On September 30, Canadian Students for Sensible Drug Policy attended the Fed Up Rally on Parliament Hill, which brought out over 100 people advocating for overdose prevention. The original Fed Up Rally started in the US in response to the epidemic of opiate overdoses, and took place for the first time in Canada this year. Author and drug policy activist Donna May was inspired to bring the rally to Canada as a mother who lost a child to overdose. Over the past year, she has worked with drug policy organizations including Canadian Drug Policy Coalition (CDPC) and the Canadian Harm Reduction Network (CHRN) to organize a rally on Parliament Hill. CSSDP supported and coordinated nine of the Fed Up rally attendees (seven of which are featured above) through the Fed Up Rally Transportation Bursaries, bringing students and youth to Ottawa from Toronto, Hamilton, and Montreal. In addition to participating in the Fed Up Rally, CSSDP also toured some local Ottawa harm reduction services, as well as presented to Members of Parliament (MPs) at an All Party Round Table on the need for drug checking services to prevent youth drug-related overdose and health complications in party settings.
The day before the rally, several CSSDPers came early to make signs and learn more about local Ottawa harm reduction services at PROUD (Participatory Research in Ottawa on Drugs). PROUD is a community-based research project started by people who use drugs and their allies to assess the overall health risk and HIV transmission of the use of illicit drugs. PROUD’s office is especially cool to visit as it has a mock safer injection site, a small room with a few sterile stalls which could be used in the future as a safer injection site. CSSDP was pleased to get a tour of the site, as well as learn more about harm reduction in Ottawa through members of DUAL (Drug User Advocacy League) who help lead PROUD’s research efforts.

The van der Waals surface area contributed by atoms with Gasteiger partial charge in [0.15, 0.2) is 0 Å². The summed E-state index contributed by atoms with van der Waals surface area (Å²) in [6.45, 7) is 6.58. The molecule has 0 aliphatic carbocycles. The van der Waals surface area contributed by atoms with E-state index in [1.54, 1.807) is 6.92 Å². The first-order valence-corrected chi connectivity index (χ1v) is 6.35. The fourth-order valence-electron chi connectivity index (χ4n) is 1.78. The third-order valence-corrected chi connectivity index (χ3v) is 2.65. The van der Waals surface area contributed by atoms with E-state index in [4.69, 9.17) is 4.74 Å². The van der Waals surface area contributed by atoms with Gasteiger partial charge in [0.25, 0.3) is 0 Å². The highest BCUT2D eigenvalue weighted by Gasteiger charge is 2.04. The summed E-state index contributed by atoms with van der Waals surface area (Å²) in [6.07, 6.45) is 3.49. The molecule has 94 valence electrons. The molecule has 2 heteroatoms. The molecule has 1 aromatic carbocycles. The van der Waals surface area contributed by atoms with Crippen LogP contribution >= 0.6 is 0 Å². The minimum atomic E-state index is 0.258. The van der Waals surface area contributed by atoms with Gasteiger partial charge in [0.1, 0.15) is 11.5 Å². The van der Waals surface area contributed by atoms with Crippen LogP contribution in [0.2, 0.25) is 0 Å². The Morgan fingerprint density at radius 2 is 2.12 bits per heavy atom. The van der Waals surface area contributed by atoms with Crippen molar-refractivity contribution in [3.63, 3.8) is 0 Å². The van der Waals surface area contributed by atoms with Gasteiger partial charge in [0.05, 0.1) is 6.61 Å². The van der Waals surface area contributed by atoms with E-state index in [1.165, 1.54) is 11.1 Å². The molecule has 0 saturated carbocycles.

After the rally on September 30, CSSDP had the opportunity to present to the seven Members of Parliament who attended the All Party Round Table. Nazlee Maghsoudi (CSSDP’s Chair of the Board of Directors) and Lisa Campbell (CSSDP’s Outreach Director) presented on the need for accessible drug checking services in order to prevent further overdoses of young people who use drugs. You can watch the video of their presentation below, and can read the full brief online. CSSDP had a great response from the MPs present, including the Honourable Carolyn Bennett, MD who invited us to work together in 2015 on hosting another roundtable discussion in Toronto on overdose prevention.
Other presenters included members of DUAL, namely Sean LeBlanc and Jennifer B, who spoke about their lived experience as people who use drugs. Donna May also spoke passionately about her experience as a mother who lost a child to overdose, and how her tough love approach failed to save her daughter. It was not until she discovered her daughter was about to have her legs amputated in the hospital when Donna realized that she needed to change her approach, as well as transform the system that had failed her daughter. Donna expressed that it’s not until people who use drugs become “disabled” that the system can help them. For young people who use drugs who are struggling with addictions, abstinence programs are not effective in preventing drug-related harm. We need to support youth in developing harm reduction strategies before it is too late, including drug education and tools to prevent overdose such as naloxone and drug checking. Also on the panel presenting were Donald MacPherson (CDPC), Walter Cavalieri (CHRN), Eugene Oscapella (Oscapella & Associates Consulting Ltd.), and Ian Culbert (Canadian Public Health Association).
Thank you to everyone who supported us to get to the Hill, including Isomer Design, BC Compassion Club Society, and the Durham CSSDP Chapter for their recent generous donations, and CSSDP’s former Executive Director Caleb Chepesiuk who graciously hosted CSSDP members in his home. Finally, we would like to thank Donna May for organizing this important event and being so open to bringing youth voices to the table. Together we can achieve drug policy reform!